Over the last few months, an increasing number of market analysts have claimed that the strong dollar is ready for a reversal because it is overvalued.
Their claim is based on an economic theory called Purchasing Power Parity (PPP). PPP is based on the “Law of One Price”: the cost of a good or basket of goods should be the same in every country, assuming that trade is free of transportation costs and trade barriers. If not, the country with the more expensive goods is thought to have an overvalued currency, which will weaken over time, as undervalued currencies strengthen (towards an “equilibrium of cost” rate).
The International Monetary Fund, OECD, World Bank and United Nations have all created complex measures of PPP. The Big Mac Index was created by The Economist and based on the cost of single item – a McDonald’s Big Mac. Here’s the logic – a Big Mac costing $5.00 in NYC should cost 100 pesos in Mexico City, since the current FX rate is about MXN 20/$1. However, a Big Mac costs only 50 pesos in Mexico City. Because of that, the Index states than the peso is undervalued by 50% (see table below). The Big Mac Index has had a surprisingly accurate track record of forecasting currency moves compared to the more complex PPPs.
Here are current Big Mac PPP valuations for fifteen currencies versus the US dollar:
Except for the Swiss franc, all foreign currencies listed are undervalued on a PPP-basis against the USD. By definition then, the dollar is overvalued on a PPP-basis against those currencies, which is why some analysts are taking note.
It is important to mention, however, that the PPP theory has real shortcomings – transportation is not free, and quality of and preference for goods differ from country to country. But a bigger issue makes PPP virtually useless in forecasting currencies over the short to medium term: currencies can remain over or undervalued for long periods of time. The Japanese yen has been undervalued versus the dollar by at least 10% for the last five years, and the Swiss franc has been overvalued versus the dollar by more than 15% for decades! As such, most FX professionals, including me, consider PPP a minor data point when forecasting currency rates.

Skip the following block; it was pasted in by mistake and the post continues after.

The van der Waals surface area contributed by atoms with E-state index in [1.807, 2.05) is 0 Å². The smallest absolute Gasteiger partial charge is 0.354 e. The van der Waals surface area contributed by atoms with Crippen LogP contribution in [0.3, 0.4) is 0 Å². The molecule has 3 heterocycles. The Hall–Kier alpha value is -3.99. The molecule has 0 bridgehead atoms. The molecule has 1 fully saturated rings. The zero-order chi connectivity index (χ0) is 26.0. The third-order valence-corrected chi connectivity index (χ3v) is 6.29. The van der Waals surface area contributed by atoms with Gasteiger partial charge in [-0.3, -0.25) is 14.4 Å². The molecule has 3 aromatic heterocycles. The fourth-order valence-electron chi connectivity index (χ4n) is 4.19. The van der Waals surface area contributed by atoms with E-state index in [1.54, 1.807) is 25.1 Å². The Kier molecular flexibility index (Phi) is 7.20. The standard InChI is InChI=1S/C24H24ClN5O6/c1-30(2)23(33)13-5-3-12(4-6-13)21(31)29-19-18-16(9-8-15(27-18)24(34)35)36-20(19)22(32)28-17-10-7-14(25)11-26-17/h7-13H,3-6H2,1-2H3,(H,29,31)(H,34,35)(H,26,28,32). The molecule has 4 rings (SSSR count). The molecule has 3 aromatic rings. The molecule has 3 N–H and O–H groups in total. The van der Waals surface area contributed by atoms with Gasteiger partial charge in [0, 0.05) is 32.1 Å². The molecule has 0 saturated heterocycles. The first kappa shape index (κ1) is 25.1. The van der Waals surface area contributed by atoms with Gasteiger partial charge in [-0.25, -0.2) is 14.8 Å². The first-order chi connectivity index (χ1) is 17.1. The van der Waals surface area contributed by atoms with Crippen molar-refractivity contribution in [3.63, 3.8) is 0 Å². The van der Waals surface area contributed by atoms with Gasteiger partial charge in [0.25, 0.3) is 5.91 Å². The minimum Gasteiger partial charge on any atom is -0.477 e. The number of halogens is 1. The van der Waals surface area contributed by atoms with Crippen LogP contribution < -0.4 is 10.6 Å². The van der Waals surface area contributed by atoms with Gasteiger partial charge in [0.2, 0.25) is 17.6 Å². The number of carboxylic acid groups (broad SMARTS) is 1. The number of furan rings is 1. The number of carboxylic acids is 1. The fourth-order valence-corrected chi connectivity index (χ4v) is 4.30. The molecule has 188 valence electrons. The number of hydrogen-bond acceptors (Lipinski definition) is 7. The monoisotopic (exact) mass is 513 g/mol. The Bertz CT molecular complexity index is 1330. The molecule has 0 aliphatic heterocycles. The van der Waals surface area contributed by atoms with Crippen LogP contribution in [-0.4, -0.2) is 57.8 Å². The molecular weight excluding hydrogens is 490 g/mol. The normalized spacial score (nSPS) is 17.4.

This article is intended for US audiences only.
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Scott Petruska is Chief Currency Strategist and senior advisor for Silicon Valley Bank’s global financial services group, and is based in Boston, MA. He advises clients on currency and interest rate hedging strategies, and helps them with other aspects of global banking. He regularly writes blogs on topics covering the global financial markets, conducts client seminars and webinars, and speaks at regional financial conferences.
Petruska has more than 30 years experience in the currency and interest rate markets, and has lived and worked in Boston, Chicago, New York City, Singapore and Tokyo. Prior to joining SVB in 2009, he worked at several large international financial institutions, including National Westminster Bank, Irving Trust, Bank of New York, State Street Bank and Commerce Bank. He has been an institutional trader, product developer, analyst, salesperson and advisor.
Petruska has been awarded several professional designations, including the CFA (Chartered Financial Analyst), FRM (Financial Risk Manager) and CMT (Certified Market Technician). He earned his undergraduate degree in Finance & Banking from the University of Wisconsin.